The earliest surviving thangka paintings from Nepal date to about the 14th century AD, but this is probably well after Buddhists and Hindus began to make illustrations of the deities and natural scenes. Historically, Tibetan and Chinese influence in Nepalese paintings is quite evident in Paubhas (Tangkas), and Nepalese styles have been a significant influence on Tibetan art. Paubhas are of two types, the Palas which are illustrative paintings of the deities and the Mandala, which are mystic diagrams paintings of complex test prescribed patterns of circles and square each having specific significance. It was through Nepal that Mahayana Buddhism was introduced into Tibet during reign of Angshuvarma in the seventh century AD. There was therefore a great demand for religious icons and Buddhist manuscripts for newly built monasteries throughout Tibet. A number of Buddhist manuscripts, including Prajnaparamita, were copied in Kathmandu Valley for these monasteries. Astasahas rika Prajnaparamita for example, was copied in Patan in the year 999 AD., during the reign of Narendra Dev and Udaya Deva, for the Sa-Shakya monastery in Tibet. For the Nor monastery in Tibet, two copies were made in Nepal, one of Astasahasrika Prajnaparamita in 1069 AD and the other of Kavyadarsha in 1111 AD. The influence of Nepalese art extended to China in regular order in the thirteenth century. Nepalese artisans were dispatched to the courts of Chinese emperors at their request to perform their workmanship and impart expert knowledge, with the Nepalese innovator and architect Balbahu, known by his popular name Araniko becoming the chief Imperial artist of Kubilai Khan.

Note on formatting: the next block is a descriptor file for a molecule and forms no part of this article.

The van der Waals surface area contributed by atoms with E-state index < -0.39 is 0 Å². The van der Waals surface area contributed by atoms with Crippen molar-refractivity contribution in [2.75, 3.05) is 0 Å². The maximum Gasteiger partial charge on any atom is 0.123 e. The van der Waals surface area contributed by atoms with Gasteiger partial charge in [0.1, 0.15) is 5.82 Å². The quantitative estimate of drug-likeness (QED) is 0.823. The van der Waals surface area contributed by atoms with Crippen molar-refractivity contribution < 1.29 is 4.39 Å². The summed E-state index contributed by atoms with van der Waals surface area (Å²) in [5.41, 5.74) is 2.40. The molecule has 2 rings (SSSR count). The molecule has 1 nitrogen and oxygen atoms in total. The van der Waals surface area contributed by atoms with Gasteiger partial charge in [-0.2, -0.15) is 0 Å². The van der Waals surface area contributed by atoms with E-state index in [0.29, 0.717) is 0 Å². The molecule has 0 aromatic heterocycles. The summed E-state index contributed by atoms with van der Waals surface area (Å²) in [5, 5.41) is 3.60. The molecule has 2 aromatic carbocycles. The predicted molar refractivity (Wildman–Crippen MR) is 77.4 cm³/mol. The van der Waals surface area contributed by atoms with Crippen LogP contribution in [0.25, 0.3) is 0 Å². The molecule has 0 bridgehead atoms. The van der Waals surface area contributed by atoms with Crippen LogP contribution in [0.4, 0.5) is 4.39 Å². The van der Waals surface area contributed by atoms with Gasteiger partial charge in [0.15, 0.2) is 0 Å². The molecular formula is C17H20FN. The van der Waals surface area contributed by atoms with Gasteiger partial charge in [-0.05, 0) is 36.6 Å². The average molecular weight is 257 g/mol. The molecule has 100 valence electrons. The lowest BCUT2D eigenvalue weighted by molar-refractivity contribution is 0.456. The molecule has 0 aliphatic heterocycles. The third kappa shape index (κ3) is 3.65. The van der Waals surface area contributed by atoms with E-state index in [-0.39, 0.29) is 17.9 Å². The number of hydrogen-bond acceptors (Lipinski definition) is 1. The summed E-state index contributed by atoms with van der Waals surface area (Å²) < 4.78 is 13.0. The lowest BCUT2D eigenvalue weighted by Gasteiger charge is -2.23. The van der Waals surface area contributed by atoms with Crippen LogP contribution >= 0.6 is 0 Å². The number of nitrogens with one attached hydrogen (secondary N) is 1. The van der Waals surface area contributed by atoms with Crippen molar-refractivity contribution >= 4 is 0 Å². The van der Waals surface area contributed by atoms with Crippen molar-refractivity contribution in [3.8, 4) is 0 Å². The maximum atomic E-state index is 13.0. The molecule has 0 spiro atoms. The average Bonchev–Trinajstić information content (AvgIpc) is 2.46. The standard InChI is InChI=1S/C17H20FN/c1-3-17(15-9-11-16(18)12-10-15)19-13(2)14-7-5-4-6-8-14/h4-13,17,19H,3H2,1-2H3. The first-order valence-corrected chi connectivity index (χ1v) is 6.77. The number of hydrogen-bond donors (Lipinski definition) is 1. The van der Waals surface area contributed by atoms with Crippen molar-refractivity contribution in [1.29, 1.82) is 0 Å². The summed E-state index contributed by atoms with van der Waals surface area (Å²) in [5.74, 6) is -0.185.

After the introduction of paper, palm leaf became less popular, however, it continued to be used until the eighteenth century. Paper manuscripts imitated the oblong shape but were wider than the palm leaves. From the fifteenth century onwards, brighter colours gradually began to appear in Nepalese thangka. Because of the growing importance of the tantric cult, various aspects of Shiva and Shakti were painted in conventional poses. Mahakala, Manjushri, Lokeshwara and other deities were equally popular and so were also frequently represented in thangka paintings of later dates. As Tantrism embodies the ideas of esoteric power, magic forces, and a great variety of symbols, strong emphasis is laid on the female element and sexuality in the paintings of that period.